Edward Blyth had gone to India in 1841 to become curator of the museum of the Asiatic Society of Bengal. CD’s notes on Blyth’s articles in the Annals and Magazine of Natural History and the use to which they were put in the Origin are discussed in Sheets-Pyenson 1981.
Hooker eventually made insular floras the subject of a lecture at the British Association meeting of 1866 (J. D. Hooker 1867). He had ‘long intended to pay particular attention to the Pacific Isld. flora’ (Correspondence vol. 3, letter from J. D. Hooker, 9 March 1844), but no work on Pacific floras in general was published, although one of his papers dealt with the vegetation of the Galápagos as compared with other tropical islands (J. D. Hooker 1851b).
See letter to J. D. Hooker, [1 May 1847], and subsequent correspondence with Hooker during May 1847.
‘On the transportal of erratic boulders from a lower to a higher level’ (Collected papers 1: 218–27) and the chapter on geology in Herschel ed. 1849 (Collected papers 1: 227–50).
The chapter on botany in Herschel ed. 1849 was written by William Jackson Hooker, J. D. Hooker’s father.
See Living Cirripedia (1851): 49–55.
CD here uses the term ‘bisexual’ to mean that the species has separate males and females. For his usual use of the term, see letter to J. S. Henslow, [1 April 1848], n. 6.
This is the first description of CD’s discovery in the genus Scalpellum of what he later called ‘complemental males’, those which appeared to supplement a hermaphrodite rather than pairing with a true female. In letter to J. S. Henslow, [1 April 1848], CD mentioned finding little larva-like males parasitic on true females in Ibla, and in letter to J. D. Hooker, 6 October [1848], he mentioned a ‘far more curious case’ which he said he would refrain from describing until he was more certain of its nature. CD related the history of this discovery in Living Cirripedia (1851): 231–2: When first dissecting Scalpellum vulgare, I was surprised at the almost constant presence of one or more very minute parasites, on the margins of both scuta … I carelessly dissected one or two specimens, and concluded that they belonged to some new class or order amongst the Articulata; but did not at that time even conjecture, that they were Cirripedes. Many months afterwards, when I had seen in Ibla, that an hermaphrodite could have a complemental male, I … resolved to look with care at these parasites; on doing so, I soon discovered that they were Cirripedes … These facts, together with those given under Ibla (and had it not been for this latter genus, I never probably should have even struck on the right track in my investigation,) appear sufficient to justify me, in provisionally considering the truly wonderful parasites of the several species of Scalpellum, as Males and Complemental Males. This discovery greatly interested him as a case in nature which illustrated his earlier theory of the development of separate sexes from an ancestral hermaphrodite (see Notebook D, p. 162 (Notebooks)). There he proposed that the organs of either one or the other sex gradually became abortive until there were two distinct sexes in different individuals.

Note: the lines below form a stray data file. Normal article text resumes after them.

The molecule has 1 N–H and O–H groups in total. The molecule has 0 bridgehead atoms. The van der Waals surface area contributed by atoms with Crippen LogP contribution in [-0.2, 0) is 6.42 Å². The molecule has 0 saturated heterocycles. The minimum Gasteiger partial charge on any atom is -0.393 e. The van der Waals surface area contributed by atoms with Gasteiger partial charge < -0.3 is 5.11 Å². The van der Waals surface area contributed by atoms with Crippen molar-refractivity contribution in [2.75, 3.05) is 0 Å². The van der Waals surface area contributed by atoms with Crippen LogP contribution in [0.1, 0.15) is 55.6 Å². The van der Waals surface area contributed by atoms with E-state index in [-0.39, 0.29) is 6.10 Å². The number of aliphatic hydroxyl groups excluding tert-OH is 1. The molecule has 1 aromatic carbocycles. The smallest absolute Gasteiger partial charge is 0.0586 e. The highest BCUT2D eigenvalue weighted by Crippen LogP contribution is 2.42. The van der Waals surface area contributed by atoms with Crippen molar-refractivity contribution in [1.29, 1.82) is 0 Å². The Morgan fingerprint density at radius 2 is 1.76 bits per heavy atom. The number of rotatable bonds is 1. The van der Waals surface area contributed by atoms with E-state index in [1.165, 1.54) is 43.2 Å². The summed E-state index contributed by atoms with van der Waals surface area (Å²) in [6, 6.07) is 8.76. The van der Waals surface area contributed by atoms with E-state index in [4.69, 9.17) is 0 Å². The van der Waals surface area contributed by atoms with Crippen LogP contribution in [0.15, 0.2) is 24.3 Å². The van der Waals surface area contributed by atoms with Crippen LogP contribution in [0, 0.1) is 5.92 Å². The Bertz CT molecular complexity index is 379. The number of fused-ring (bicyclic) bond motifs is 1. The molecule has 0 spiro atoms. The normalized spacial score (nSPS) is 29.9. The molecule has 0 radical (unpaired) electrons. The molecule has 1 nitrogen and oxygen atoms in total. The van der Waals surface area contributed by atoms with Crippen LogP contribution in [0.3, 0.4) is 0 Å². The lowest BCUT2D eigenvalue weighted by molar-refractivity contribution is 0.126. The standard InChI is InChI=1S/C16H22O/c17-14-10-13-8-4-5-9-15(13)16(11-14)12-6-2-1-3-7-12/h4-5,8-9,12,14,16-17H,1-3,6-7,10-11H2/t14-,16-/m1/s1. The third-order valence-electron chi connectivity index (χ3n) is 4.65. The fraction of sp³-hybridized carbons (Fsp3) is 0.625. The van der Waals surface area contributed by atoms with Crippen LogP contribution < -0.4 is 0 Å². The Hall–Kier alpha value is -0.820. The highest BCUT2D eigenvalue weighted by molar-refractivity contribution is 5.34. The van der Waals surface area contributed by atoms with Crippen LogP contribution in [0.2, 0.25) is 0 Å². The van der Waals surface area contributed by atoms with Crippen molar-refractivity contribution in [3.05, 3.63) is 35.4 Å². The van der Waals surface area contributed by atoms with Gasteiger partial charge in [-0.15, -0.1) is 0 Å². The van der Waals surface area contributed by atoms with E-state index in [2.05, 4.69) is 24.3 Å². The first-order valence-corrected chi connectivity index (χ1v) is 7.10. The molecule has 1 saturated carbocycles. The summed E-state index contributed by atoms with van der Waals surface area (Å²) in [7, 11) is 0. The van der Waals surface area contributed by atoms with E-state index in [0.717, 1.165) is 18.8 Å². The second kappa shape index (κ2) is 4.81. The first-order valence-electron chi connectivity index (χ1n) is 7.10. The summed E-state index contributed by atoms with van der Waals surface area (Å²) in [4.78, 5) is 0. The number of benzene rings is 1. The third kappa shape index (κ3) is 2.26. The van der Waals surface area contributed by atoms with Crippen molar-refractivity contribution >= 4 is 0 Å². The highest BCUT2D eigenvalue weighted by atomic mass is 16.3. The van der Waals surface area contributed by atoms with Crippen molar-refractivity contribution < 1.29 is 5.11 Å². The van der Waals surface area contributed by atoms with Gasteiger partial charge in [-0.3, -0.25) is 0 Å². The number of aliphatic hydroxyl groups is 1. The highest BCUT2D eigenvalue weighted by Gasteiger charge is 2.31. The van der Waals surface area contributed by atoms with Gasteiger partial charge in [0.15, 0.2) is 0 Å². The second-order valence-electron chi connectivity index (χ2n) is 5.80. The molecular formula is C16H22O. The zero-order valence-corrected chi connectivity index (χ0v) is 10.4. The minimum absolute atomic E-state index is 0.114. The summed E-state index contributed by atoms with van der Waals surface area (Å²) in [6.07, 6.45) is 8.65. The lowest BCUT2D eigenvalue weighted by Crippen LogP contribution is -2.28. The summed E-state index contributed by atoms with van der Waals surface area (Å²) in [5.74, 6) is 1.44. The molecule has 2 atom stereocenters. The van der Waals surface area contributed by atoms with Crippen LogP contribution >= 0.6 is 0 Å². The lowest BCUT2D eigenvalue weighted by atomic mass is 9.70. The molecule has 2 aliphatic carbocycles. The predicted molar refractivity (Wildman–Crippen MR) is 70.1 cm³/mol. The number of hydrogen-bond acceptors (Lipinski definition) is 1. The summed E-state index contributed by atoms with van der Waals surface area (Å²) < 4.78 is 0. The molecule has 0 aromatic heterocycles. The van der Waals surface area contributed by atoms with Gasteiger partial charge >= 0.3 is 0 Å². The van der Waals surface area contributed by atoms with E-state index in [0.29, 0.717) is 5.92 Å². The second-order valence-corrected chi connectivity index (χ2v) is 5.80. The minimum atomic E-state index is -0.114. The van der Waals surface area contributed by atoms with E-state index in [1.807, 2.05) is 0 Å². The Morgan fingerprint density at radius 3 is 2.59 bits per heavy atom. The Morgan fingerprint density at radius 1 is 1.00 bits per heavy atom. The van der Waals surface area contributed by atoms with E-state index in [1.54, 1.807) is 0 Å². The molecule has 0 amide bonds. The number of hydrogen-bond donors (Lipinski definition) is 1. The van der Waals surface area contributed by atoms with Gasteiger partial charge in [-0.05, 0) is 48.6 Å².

The weekend party took place on 12–13 February (see letter to A. C. Ramsay, 4 February [1848], and ‘Journal’ (Correspondence vol. 4, Appendix I)).
Henry Thomas De la Beche was president of the Geological Society, and the reference is to his anniversary address (De la Beche 1848).
James Clark Ross, captain of the Antarctic expedition of 1839–43, on which Hooker served as assistant-surgeon (see De la Beche 1848, pp. lxxxiii).
Joseph Beete Jukes, who was employed in North Wales by the Geological Survey, of which De la Beche was director-general (see De la Beche 1848, pp. xxxviii, xlv, lxiv, xc).
Jukes and Selwyn 1848, read on 5 April 1848 at a meeting of the Geological Society. CD, however, did not attend (Council Minute Books, Geological Society Archives). See also letter to H. T. De la Beche, 19 August [1847], n. 2.
Gideon Algernon Mantell, who produced evidence at a meeting of the Royal Society on 23 March 1848 that Richard Owen had misunderstood the structure of belemnites (Mantell 1848). Owen defended his work, for which he had received the Royal Medal in 1846, in a ‘virulent attack’ on Mantell (Curwen ed. 1940, p. 221; Spokes 1927, pp. 205–6).


Confident of species theory as result of applying it to cirripede sexual systems.

CD’s opinion of E. Blyth. JDH should meet Blyth, inquire about domesticated varieties, study insular flora, solve coal-plant problem.

Letter details

Letter no.
Charles Robert Darwin
Joseph Dalton Hooker
Sent from
Source of text
DAR 114: 112
Physical description

Please cite as

Darwin Correspondence Project, “Letter no. 1174,” accessed on 23 June 2017,

Also published in The Correspondence of Charles Darwin, vol. 4